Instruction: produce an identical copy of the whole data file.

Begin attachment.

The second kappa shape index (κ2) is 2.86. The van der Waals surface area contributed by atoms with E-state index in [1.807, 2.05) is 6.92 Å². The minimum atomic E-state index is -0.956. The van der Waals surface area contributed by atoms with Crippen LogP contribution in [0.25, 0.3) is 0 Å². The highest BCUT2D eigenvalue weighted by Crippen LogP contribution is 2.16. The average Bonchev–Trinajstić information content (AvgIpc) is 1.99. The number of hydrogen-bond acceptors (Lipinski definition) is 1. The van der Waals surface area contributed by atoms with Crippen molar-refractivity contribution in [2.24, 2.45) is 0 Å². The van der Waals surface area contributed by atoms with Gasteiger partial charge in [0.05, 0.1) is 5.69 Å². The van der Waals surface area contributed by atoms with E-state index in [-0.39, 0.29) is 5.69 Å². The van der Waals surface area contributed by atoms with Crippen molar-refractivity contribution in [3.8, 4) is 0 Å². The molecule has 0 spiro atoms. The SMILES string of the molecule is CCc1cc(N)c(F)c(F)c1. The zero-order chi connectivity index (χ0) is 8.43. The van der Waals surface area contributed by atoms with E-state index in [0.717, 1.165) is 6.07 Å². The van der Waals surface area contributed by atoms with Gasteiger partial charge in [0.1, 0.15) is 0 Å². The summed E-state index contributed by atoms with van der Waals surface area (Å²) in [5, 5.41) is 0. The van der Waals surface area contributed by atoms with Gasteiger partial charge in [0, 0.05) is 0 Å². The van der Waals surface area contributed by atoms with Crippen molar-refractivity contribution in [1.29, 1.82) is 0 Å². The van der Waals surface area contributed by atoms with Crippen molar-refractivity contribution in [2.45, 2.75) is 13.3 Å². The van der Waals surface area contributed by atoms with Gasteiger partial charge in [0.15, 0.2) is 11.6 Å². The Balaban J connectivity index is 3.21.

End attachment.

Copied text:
The second kappa shape index (κ2) is 2.86. The van der Waals surface area contributed by atoms with E-state index in [1.807, 2.05) is 6.92 Å². The minimum atomic E-state index is -0.956. The van der Waals surface area contributed by atoms with Crippen LogP contribution in [0.25, 0.3) is 0 Å². The highest BCUT2D eigenvalue weighted by Crippen LogP contribution is 2.16. The average Bonchev–Trinajstić information content (AvgIpc) is 1.99. The number of hydrogen-bond acceptors (Lipinski definition) is 1. The van der Waals surface area contributed by atoms with Crippen molar-refractivity contribution in [2.24, 2.45) is 0 Å². The van der Waals surface area contributed by atoms with Gasteiger partial charge in [0.05, 0.1) is 5.69 Å². The van der Waals surface area contributed by atoms with E-state index in [-0.39, 0.29) is 5.69 Å². The van der Waals surface area contributed by atoms with Crippen molar-refractivity contribution in [3.8, 4) is 0 Å². The molecule has 0 spiro atoms. The SMILES string of the molecule is CCc1cc(N)c(F)c(F)c1. The zero-order chi connectivity index (χ0) is 8.43. The van der Waals surface area contributed by atoms with E-state index in [0.717, 1.165) is 6.07 Å². The van der Waals surface area contributed by atoms with Gasteiger partial charge in [0.1, 0.15) is 0 Å². The summed E-state index contributed by atoms with van der Waals surface area (Å²) in [5, 5.41) is 0. The van der Waals surface area contributed by atoms with Gasteiger partial charge in [0, 0.05) is 0 Å². The van der Waals surface area contributed by atoms with Crippen molar-refractivity contribution in [1.29, 1.82) is 0 Å². The van der Waals surface area contributed by atoms with Crippen molar-refractivity contribution in [2.45, 2.75) is 13.3 Å². The van der Waals surface area contributed by atoms with Gasteiger partial charge in [0.15, 0.2) is 11.6 Å². The Balaban J connectivity index is 3.21.